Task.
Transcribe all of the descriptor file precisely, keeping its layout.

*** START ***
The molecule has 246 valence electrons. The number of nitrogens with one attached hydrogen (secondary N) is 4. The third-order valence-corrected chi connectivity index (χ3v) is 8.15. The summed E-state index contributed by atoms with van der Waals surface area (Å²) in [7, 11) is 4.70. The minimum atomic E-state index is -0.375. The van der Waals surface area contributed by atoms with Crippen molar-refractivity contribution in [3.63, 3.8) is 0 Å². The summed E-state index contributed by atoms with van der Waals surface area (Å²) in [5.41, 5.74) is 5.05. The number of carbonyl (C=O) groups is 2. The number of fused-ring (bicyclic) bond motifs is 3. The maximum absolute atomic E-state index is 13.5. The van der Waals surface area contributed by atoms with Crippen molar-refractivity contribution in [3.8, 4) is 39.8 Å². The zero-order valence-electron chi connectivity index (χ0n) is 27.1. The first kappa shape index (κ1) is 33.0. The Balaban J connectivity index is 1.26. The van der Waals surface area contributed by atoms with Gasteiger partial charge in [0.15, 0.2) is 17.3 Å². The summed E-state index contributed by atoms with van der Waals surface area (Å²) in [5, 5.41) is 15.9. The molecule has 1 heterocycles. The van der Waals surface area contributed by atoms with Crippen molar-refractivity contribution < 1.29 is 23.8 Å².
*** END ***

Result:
The molecule has 246 valence electrons. The number of nitrogens with one attached hydrogen (secondary N) is 4. The third-order valence-corrected chi connectivity index (χ3v) is 8.15. The summed E-state index contributed by atoms with van der Waals surface area (Å²) in [7, 11) is 4.70. The minimum atomic E-state index is -0.375. The van der Waals surface area contributed by atoms with Crippen molar-refractivity contribution in [3.63, 3.8) is 0 Å². The summed E-state index contributed by atoms with van der Waals surface area (Å²) in [5.41, 5.74) is 5.05. The number of carbonyl (C=O) groups is 2. The number of fused-ring (bicyclic) bond motifs is 3. The maximum absolute atomic E-state index is 13.5. The van der Waals surface area contributed by atoms with Crippen molar-refractivity contribution in [3.8, 4) is 39.8 Å². The zero-order valence-electron chi connectivity index (χ0n) is 27.1. The first kappa shape index (κ1) is 33.0. The Balaban J connectivity index is 1.26. The van der Waals surface area contributed by atoms with Gasteiger partial charge in [0.15, 0.2) is 17.3 Å². The summed E-state index contributed by atoms with van der Waals surface area (Å²) in [5, 5.41) is 15.9. The molecule has 1 heterocycles. The van der Waals surface area contributed by atoms with Crippen molar-refractivity contribution < 1.29 is 23.8 Å².